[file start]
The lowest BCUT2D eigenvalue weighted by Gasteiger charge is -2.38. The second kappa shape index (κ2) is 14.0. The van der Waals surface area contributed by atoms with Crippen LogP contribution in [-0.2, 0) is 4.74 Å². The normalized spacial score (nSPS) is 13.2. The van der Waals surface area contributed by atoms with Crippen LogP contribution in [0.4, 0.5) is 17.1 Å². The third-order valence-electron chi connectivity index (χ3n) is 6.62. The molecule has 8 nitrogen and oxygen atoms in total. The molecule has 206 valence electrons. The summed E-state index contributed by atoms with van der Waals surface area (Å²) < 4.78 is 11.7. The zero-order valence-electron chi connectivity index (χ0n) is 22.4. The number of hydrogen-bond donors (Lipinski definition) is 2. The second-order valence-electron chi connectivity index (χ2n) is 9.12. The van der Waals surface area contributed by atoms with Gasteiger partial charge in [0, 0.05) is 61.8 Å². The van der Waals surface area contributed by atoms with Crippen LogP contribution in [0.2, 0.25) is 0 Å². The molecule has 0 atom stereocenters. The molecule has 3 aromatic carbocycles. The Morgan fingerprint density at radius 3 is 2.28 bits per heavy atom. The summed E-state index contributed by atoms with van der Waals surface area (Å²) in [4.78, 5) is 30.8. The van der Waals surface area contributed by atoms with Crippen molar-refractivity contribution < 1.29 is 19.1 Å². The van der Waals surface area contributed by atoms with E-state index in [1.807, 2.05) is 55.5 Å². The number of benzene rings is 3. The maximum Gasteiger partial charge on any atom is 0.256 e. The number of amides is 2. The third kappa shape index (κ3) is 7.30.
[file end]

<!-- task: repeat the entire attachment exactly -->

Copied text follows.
The lowest BCUT2D eigenvalue weighted by Gasteiger charge is -2.38. The second kappa shape index (κ2) is 14.0. The van der Waals surface area contributed by atoms with Crippen LogP contribution in [-0.2, 0) is 4.74 Å². The normalized spacial score (nSPS) is 13.2. The van der Waals surface area contributed by atoms with Crippen LogP contribution in [0.4, 0.5) is 17.1 Å². The third-order valence-electron chi connectivity index (χ3n) is 6.62. The molecule has 8 nitrogen and oxygen atoms in total. The molecule has 206 valence electrons. The summed E-state index contributed by atoms with van der Waals surface area (Å²) < 4.78 is 11.7. The zero-order valence-electron chi connectivity index (χ0n) is 22.4. The number of hydrogen-bond donors (Lipinski definition) is 2. The second-order valence-electron chi connectivity index (χ2n) is 9.12. The van der Waals surface area contributed by atoms with Gasteiger partial charge in [0, 0.05) is 61.8 Å². The van der Waals surface area contributed by atoms with Crippen LogP contribution in [0.2, 0.25) is 0 Å². The molecule has 0 atom stereocenters. The molecule has 3 aromatic carbocycles. The Morgan fingerprint density at radius 3 is 2.28 bits per heavy atom. The summed E-state index contributed by atoms with van der Waals surface area (Å²) in [4.78, 5) is 30.8. The van der Waals surface area contributed by atoms with Crippen molar-refractivity contribution < 1.29 is 19.1 Å². The van der Waals surface area contributed by atoms with E-state index in [1.807, 2.05) is 55.5 Å². The number of benzene rings is 3. The maximum Gasteiger partial charge on any atom is 0.256 e. The number of amides is 2. The third kappa shape index (κ3) is 7.30.